What is the origin of this movie cliche? (jazz, city, night, walking)

In movies and cartoons, you will sometimes see a down-on-his-luck fella who is walking the streets at night in the big city, with a jazz soundtrack playing and neon lights flashing/floating all around him. Signs like “No Vacancy”, “Girls Girls Girls”, “Wine and Spirits”… where did this scene first originate, and in what different movies, shows or cartoons has it been used?

There’s a variation of this in the silent movie Sunrise (1927), in which a rural couple walks through the big city, while various emblems of urban life appear around them in a multi-image shot. It’s daytime, though.

According to Wikipedia the “drunk walking down a street with neon signs tempting him” meme orginated with The Lost Weekend.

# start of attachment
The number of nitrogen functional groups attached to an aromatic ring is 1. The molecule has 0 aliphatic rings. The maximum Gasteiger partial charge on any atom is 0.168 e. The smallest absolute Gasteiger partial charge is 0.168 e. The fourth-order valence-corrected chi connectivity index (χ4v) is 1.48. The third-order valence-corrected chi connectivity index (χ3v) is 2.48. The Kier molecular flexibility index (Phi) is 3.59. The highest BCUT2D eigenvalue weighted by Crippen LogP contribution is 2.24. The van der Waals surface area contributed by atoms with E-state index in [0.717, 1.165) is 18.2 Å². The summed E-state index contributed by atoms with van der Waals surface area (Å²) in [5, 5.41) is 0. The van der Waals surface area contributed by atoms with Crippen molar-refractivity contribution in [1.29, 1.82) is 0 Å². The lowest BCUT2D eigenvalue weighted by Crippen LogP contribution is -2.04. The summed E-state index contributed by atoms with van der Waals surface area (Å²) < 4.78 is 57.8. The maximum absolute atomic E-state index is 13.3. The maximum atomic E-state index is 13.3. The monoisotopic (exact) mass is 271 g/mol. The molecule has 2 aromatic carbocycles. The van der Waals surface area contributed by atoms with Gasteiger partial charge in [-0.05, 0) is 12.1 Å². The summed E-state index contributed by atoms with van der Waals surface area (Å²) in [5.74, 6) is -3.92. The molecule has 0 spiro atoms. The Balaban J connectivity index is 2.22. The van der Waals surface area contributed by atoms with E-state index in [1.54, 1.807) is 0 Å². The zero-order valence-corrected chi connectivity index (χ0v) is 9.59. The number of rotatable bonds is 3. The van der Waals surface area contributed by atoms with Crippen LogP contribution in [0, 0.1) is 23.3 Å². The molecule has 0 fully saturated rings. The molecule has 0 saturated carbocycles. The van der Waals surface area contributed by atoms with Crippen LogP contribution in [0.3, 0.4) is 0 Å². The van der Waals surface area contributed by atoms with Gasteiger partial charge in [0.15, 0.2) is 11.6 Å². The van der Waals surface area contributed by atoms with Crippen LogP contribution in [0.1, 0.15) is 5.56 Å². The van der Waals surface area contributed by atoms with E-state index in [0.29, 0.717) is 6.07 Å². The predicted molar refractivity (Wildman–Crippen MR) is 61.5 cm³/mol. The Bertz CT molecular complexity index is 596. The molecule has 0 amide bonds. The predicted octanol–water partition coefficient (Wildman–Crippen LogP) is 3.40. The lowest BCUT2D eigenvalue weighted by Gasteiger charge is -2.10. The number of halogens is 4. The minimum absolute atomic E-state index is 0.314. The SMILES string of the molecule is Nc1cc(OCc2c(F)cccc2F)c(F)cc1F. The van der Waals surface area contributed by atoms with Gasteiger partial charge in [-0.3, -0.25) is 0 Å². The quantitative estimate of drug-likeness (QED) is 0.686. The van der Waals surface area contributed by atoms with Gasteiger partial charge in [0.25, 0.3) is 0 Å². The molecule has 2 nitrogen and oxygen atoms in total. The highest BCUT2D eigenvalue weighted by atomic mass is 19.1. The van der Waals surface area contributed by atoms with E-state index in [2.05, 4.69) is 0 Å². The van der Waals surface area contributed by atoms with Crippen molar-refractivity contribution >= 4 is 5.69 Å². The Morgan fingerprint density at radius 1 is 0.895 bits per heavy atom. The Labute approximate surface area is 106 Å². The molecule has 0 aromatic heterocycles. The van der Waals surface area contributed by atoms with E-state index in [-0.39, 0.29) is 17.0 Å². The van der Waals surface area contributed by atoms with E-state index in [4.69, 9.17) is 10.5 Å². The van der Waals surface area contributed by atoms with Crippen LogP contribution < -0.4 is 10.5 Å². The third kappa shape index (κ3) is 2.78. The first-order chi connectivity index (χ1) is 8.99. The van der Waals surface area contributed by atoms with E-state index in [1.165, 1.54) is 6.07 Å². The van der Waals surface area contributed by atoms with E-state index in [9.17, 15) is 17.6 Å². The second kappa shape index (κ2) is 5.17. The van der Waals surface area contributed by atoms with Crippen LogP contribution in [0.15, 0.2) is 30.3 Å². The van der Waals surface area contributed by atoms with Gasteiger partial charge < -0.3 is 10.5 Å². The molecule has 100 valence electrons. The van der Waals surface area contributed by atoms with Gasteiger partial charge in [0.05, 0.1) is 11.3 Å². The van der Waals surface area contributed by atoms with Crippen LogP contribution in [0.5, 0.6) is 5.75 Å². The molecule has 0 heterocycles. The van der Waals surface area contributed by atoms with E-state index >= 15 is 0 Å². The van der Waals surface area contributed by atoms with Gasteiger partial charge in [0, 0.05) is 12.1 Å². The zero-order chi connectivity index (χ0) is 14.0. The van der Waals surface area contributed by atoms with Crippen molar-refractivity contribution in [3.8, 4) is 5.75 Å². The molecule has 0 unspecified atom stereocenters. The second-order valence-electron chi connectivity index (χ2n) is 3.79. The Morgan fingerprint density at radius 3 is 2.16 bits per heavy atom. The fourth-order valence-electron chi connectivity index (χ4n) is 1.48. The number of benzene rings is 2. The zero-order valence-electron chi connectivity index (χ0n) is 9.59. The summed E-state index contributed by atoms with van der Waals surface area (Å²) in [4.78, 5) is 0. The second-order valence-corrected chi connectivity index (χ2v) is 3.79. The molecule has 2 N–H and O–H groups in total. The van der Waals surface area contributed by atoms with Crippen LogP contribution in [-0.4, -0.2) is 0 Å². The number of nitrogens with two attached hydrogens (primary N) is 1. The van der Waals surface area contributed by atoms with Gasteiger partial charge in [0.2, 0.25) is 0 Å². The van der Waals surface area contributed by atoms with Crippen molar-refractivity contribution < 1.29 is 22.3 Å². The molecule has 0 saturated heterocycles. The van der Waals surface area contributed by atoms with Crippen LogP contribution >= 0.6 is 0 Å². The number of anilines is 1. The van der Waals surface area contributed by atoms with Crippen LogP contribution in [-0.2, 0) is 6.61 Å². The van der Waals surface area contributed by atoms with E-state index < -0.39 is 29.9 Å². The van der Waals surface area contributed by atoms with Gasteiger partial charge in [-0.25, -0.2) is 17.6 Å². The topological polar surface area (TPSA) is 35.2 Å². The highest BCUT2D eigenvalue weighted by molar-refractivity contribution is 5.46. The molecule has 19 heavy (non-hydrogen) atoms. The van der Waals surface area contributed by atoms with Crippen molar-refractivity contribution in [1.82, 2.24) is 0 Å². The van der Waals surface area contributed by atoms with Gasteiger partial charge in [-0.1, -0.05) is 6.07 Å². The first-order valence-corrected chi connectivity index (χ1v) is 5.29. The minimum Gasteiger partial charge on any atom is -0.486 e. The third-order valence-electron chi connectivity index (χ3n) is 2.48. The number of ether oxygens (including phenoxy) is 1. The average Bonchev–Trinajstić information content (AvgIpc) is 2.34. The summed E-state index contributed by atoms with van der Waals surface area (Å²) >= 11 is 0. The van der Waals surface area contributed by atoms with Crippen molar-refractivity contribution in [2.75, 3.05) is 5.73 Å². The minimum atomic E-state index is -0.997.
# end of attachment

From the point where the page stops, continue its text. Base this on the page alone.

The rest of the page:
This is only loosely related, but the paintings of Otto Dix and several other post-WWI artists often depict a crippled, destitute veteran hobbling down the street, surrounded by neon signs, jazz clubs, prostitutes, and all the debauchery of Weimar-era germany.

That scene exists in roughly 87% of all films noirs.

Just a normal night in Bangkok.

“One night in Bangkok makes a hard man humble
Not much between despair and ecstasy
One night in Bangkok and the tough guys tumble
Can’t be too careful with your company
I can feel the devil walking next to me.”